Next I drive to Shire county courthouse, eating a fast food meal on the way so that I can get to my 1 p.m. case - an event which happens far too often.

In Shire I have a case where a lady is charged with having her house as a common nuisance (allowing drug deals), conspiracy to distribute marijuana, distribution of marijuana, and distribution of cocaine. The prosecution has given me the statement the police officers are going to say she gave: "John (boyfriend) sells marijuana and gives me money to help pay the rent."

Client pleads not guilty across the board. The first officer comes to the stand and testifies that they came to the house with a search warrant based upon a buy a confidential informant made from John. The officer testifies that Client said, "John sells drugs and gives me money to help pay the rent." Aw, crud.

I try to cross the officer on this and the other officer who was there but whenever I try to ask the officers if my client said she knew John was dealing cocaine the prosecutor objects on hearsay grounds. I point out to the judge that this falls within the "opened the door" exception wherein evidence which would be normally not allowed into evidence becomes admissible because of one party introducing certain evidence. This exception is most relevant when a party introduces excerpts of a statement and most judges will allow you to cross about other statements made, or not, at the same time to establish the parameters of the inculpatory statement. However, this judge is having none of it.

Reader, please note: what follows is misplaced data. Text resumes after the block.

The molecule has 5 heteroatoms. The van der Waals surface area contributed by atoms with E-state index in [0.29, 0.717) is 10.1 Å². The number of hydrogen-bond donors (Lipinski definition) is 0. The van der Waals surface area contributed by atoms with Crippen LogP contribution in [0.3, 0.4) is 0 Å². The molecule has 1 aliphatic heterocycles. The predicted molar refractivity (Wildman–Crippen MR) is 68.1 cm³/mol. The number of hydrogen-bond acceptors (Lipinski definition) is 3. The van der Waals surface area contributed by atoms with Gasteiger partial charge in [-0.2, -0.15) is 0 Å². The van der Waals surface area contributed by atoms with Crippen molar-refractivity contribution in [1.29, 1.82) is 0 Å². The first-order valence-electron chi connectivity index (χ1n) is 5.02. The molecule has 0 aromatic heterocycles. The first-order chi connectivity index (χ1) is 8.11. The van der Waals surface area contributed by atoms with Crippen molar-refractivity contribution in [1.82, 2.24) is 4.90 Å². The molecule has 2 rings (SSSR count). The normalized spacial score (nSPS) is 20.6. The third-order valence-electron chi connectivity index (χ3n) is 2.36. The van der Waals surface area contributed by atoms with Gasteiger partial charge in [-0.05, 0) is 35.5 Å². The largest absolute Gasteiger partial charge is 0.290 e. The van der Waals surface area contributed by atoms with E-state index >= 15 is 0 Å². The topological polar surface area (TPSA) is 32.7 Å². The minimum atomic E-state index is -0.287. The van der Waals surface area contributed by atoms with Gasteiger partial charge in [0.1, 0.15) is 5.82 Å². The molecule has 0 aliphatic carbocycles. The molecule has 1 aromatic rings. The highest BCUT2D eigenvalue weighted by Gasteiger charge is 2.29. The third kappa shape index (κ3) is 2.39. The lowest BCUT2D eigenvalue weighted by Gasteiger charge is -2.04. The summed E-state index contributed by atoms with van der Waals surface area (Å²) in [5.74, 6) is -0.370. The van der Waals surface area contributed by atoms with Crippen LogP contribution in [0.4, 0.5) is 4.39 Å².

The judge tries to explain why she wasn't allowing me to ask the question, but I'm not getting what she's saying. This is a very smart judge so I'm fairly sure the disconnect was on my side. She was either telling me that the "opened the door" exception would only allow me to ask inculpatory questions or she was rejecting my question because it was inculpatory. I still don't know which. However, sometime in the second go around the judge and I are having on this she states that my client has only admitted knowing John dealt marijuana and she's not sure what I'm even trying to accomplish. I realize that at least part of our disconnect is that the judge "heard" what the officer was supposed to say, not what he actually said. I immediately sit down and shut up.

Client is convicted of the charges of maintaining a common nuisance and conspiracy and distribution of marijuana. However, the judge finds her not guilty of the nastiest charge - distribution of cocaine. Our trial was the last of the day and the judge leaves the bench after giving me a look which can only be described quizzical annoyance. And, in all fairness, she probably had an understandable reason for that. For a good portion of the case I fought with her about a point of the evidentiary common law and we were obviously on different wave lengths. Then, all of the sudden, I dropped it all and sat down. It had to look a little strange from her side of the bench.

And thus ended Wednesday.

No comments: